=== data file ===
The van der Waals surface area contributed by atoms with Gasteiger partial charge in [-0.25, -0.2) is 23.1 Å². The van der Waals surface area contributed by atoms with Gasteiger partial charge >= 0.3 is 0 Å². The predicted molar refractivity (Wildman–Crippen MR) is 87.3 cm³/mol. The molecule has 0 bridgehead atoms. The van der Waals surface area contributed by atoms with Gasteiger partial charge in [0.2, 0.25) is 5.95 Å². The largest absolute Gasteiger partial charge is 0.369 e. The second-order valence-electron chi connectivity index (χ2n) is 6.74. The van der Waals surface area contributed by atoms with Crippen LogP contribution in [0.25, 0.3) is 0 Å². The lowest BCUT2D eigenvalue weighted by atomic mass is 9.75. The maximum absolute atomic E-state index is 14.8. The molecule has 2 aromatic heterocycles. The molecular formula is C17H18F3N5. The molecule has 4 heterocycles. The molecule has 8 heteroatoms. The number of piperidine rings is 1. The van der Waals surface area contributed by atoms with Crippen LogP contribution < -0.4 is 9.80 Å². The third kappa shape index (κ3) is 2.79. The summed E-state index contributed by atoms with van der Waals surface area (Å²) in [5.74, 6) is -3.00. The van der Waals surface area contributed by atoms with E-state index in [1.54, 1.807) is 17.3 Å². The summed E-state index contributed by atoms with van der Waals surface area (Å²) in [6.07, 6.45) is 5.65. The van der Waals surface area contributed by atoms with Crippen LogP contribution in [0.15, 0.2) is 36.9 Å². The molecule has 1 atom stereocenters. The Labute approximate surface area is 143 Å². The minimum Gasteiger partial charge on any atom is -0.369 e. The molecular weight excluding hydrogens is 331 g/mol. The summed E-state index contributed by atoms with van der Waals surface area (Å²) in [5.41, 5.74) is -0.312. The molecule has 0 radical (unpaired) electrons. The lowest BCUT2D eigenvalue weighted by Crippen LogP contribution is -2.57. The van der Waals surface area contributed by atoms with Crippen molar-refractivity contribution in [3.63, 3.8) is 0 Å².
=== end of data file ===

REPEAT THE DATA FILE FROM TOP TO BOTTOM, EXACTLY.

The van der Waals surface area contributed by atoms with Gasteiger partial charge in [-0.25, -0.2) is 23.1 Å². The van der Waals surface area contributed by atoms with Gasteiger partial charge >= 0.3 is 0 Å². The predicted molar refractivity (Wildman–Crippen MR) is 87.3 cm³/mol. The molecule has 0 bridgehead atoms. The van der Waals surface area contributed by atoms with Gasteiger partial charge in [0.2, 0.25) is 5.95 Å². The largest absolute Gasteiger partial charge is 0.369 e. The second-order valence-electron chi connectivity index (χ2n) is 6.74. The van der Waals surface area contributed by atoms with Crippen LogP contribution in [0.25, 0.3) is 0 Å². The lowest BCUT2D eigenvalue weighted by atomic mass is 9.75. The maximum absolute atomic E-state index is 14.8. The molecule has 2 aromatic heterocycles. The molecular formula is C17H18F3N5. The molecule has 4 heterocycles. The molecule has 8 heteroatoms. The number of piperidine rings is 1. The van der Waals surface area contributed by atoms with Crippen LogP contribution < -0.4 is 9.80 Å². The third kappa shape index (κ3) is 2.79. The summed E-state index contributed by atoms with van der Waals surface area (Å²) in [5.74, 6) is -3.00. The van der Waals surface area contributed by atoms with E-state index in [1.54, 1.807) is 17.3 Å². The summed E-state index contributed by atoms with van der Waals surface area (Å²) in [6.07, 6.45) is 5.65. The van der Waals surface area contributed by atoms with Crippen LogP contribution in [0.15, 0.2) is 36.9 Å². The molecule has 1 atom stereocenters. The Labute approximate surface area is 143 Å². The minimum Gasteiger partial charge on any atom is -0.369 e. The molecular weight excluding hydrogens is 331 g/mol. The summed E-state index contributed by atoms with van der Waals surface area (Å²) in [5.41, 5.74) is -0.312. The molecule has 0 radical (unpaired) electrons. The lowest BCUT2D eigenvalue weighted by Crippen LogP contribution is -2.57. The van der Waals surface area contributed by atoms with Crippen molar-refractivity contribution in [3.63, 3.8) is 0 Å².